The 'scare quotes' are misplaced - should be on 'prestigious', not Lithuanian.
The most bothersome aspect of the lack of intellectual honesty in the Orthodox community has to do with the constant need to reinterpret everything into a narrow, ideologically pure space. Whether we are reading Tanach, midrashim or the writings and lives of contemporary scholars, all of the "good guys" always seem to agree on all the key issues.
Michael Wyschogrod, in the introduction to The Body of Faith writes, after a critique of the Art Scroll siddur's presentation of Shir haShirim (Song of Songs): "The distinction between pshat and derush has been eliminated and instead of adding layers of meaning to the basic one, the peshat is ignored and a midrashic reading substituted, one can only wonder why the original text of the Song of Songs is read in the synagogue … and not a midrashic interpretation of it".
Paradoxically, as we become more bookish and text oriented, we loose all contact with the texts that actually count, substituting elementary and insulting interpretations. This is so not only with the Tanach. This is so with the midrashim and the gemara, with the rishonim and with the writings and lives of our own contemporaries. I am not talking about the haredi world's constant need to keep watch over the lives of the gedolim of the last 200 years: The Netziv wasen't really such a Zionist, R. Kamenetsky didn't really read secular literature. I am talking about the modern-Orthodox/Religious Zionist community and its attempts to rewrite history. It attempts to explain away the fact that Dr. Tonya Soloveitchik (R. Soloveitchik's wife) did not cover her hair or that the Rav and his wife started and ran a school (and sent their children there) that was co-ed (an historical act more radical at the time, than women's prayer groups are today).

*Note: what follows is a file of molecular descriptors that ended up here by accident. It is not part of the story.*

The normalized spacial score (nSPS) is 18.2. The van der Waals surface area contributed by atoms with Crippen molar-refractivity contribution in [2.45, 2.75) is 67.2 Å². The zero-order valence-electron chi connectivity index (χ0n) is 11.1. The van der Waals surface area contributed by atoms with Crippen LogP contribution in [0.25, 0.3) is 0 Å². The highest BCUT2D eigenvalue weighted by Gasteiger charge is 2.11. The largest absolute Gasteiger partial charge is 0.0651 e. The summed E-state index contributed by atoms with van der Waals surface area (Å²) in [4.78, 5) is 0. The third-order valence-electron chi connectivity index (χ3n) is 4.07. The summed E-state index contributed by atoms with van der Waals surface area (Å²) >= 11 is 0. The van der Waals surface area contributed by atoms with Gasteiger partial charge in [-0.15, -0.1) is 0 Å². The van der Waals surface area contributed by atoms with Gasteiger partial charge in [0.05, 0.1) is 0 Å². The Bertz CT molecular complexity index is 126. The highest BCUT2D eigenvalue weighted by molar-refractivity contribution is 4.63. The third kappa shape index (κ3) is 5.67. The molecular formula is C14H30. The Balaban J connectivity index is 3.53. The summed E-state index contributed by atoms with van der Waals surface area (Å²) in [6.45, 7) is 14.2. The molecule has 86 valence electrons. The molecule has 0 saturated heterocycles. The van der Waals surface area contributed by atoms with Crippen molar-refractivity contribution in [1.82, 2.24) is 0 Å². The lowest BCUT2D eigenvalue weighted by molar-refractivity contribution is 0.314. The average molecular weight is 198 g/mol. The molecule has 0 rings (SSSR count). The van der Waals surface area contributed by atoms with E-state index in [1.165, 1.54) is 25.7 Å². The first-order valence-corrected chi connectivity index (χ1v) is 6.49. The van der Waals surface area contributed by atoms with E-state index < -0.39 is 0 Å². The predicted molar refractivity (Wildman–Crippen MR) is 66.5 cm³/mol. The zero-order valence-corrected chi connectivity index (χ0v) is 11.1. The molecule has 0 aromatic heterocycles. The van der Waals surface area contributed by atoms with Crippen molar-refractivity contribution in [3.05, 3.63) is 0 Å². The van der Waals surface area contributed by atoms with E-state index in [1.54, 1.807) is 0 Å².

Or the attempt to pretend that the Rav had no relationship with the two great scholars of JTS, Rabbis Heschel and Leiberman. Or to pretend that he condemned his students who single handedly saved modern Orthodoxy in the "sticks" in the 50's and 60's by going to synagogues without a mechitzah. Would Habad (and I don't here mean to criticize Habad, but the selfish YU musmachim whose religious purity is practiced at the expense of Torah) even have an infrastructure to work with these days without the shuls, day schools, Hebrew schools and adult education that these rabbis built – at great sacrifice to themselves and their families?